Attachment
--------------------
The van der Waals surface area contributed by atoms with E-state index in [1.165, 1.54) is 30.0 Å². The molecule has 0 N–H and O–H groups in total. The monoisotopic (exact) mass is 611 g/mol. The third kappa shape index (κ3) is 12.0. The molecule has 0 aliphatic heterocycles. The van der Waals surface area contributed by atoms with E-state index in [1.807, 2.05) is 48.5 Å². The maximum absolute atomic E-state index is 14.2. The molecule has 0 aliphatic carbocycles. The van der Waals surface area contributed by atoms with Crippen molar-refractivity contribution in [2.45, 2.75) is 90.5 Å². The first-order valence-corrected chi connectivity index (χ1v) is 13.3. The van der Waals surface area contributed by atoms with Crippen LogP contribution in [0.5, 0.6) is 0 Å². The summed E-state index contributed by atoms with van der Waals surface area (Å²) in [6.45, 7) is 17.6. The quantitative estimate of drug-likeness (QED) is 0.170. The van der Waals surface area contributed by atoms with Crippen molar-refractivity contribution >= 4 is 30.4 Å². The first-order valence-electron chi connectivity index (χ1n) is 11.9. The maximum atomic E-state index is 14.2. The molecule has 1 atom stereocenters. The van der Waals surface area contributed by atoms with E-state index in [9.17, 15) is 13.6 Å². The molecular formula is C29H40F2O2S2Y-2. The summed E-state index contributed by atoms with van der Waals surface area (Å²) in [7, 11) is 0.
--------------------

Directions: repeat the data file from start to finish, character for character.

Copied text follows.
The van der Waals surface area contributed by atoms with E-state index in [1.165, 1.54) is 30.0 Å². The molecule has 0 N–H and O–H groups in total. The monoisotopic (exact) mass is 611 g/mol. The third kappa shape index (κ3) is 12.0. The molecule has 0 aliphatic heterocycles. The van der Waals surface area contributed by atoms with E-state index in [1.807, 2.05) is 48.5 Å². The maximum absolute atomic E-state index is 14.2. The molecule has 0 aliphatic carbocycles. The van der Waals surface area contributed by atoms with Crippen molar-refractivity contribution in [2.45, 2.75) is 90.5 Å². The first-order valence-corrected chi connectivity index (χ1v) is 13.3. The van der Waals surface area contributed by atoms with Crippen LogP contribution in [0.5, 0.6) is 0 Å². The summed E-state index contributed by atoms with van der Waals surface area (Å²) in [6.45, 7) is 17.6. The quantitative estimate of drug-likeness (QED) is 0.170. The van der Waals surface area contributed by atoms with Crippen molar-refractivity contribution >= 4 is 30.4 Å². The first-order valence-electron chi connectivity index (χ1n) is 11.9. The maximum atomic E-state index is 14.2. The molecule has 1 atom stereocenters. The van der Waals surface area contributed by atoms with E-state index in [9.17, 15) is 13.6 Å². The molecular formula is C29H40F2O2S2Y-2. The summed E-state index contributed by atoms with van der Waals surface area (Å²) in [7, 11) is 0.